Rarely left the house. Had no friends or hobbies outside the family. Had no private quarters. She often slept among piles of laundry. Pompey, go find the doctor. Get on back to work, Pompey! Tom forbids Pompey from attending school but opens the way for Pompey to drink in a whites-only saloon. Near the end, Pompey saves his master from a fire.

    I remember thinking: Lola is Pompey, Pompey is Lola. One night when Dad found out that my sister Ling, who was then 9, had missed dinner, he barked at Lola for being lazy. Her feeble defense only made him angrier, and he punched her just below the shoulder. Lola ran out of the room and I could hear her wailing, an animal cry. My parents turned to look at me. They seemed startled. I was It was my first attempt to stick up for the woman who spent her days watching over me.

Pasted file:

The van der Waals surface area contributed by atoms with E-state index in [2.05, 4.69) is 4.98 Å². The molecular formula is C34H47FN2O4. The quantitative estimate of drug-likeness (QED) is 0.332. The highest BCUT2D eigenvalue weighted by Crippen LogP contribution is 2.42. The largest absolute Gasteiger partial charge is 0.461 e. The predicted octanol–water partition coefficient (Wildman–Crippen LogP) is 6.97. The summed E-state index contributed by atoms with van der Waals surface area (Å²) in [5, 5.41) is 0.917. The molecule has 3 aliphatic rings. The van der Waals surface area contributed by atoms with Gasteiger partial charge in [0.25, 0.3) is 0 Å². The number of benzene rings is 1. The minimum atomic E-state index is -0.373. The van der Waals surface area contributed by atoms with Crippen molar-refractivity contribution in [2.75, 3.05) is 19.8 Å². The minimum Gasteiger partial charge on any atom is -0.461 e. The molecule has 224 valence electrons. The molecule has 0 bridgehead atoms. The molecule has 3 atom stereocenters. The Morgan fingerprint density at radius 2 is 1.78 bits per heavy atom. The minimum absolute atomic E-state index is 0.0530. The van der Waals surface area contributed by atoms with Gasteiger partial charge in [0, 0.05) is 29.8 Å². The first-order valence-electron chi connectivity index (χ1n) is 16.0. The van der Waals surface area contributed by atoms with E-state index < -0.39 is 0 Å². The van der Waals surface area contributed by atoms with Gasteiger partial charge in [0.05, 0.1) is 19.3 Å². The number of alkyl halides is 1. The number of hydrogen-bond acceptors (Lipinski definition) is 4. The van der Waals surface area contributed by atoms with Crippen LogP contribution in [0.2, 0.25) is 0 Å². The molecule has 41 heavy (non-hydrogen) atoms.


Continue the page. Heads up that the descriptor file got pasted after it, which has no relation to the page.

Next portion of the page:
The woman who used to hum Tagalog melodies as she rocked me to sleep, and when I got older would dress and feed me and walk me to school in the mornings and pick me up in the afternoons. Once, when I was sick for a long time and too weak to eat, she chewed my food for me and put the small pieces in my mouth to swallow. One summer when I had plaster casts on both legs I had problem joints , she bathed me with a washcloth, brought medicine in the middle of the night, and helped me through months of rehabilitation.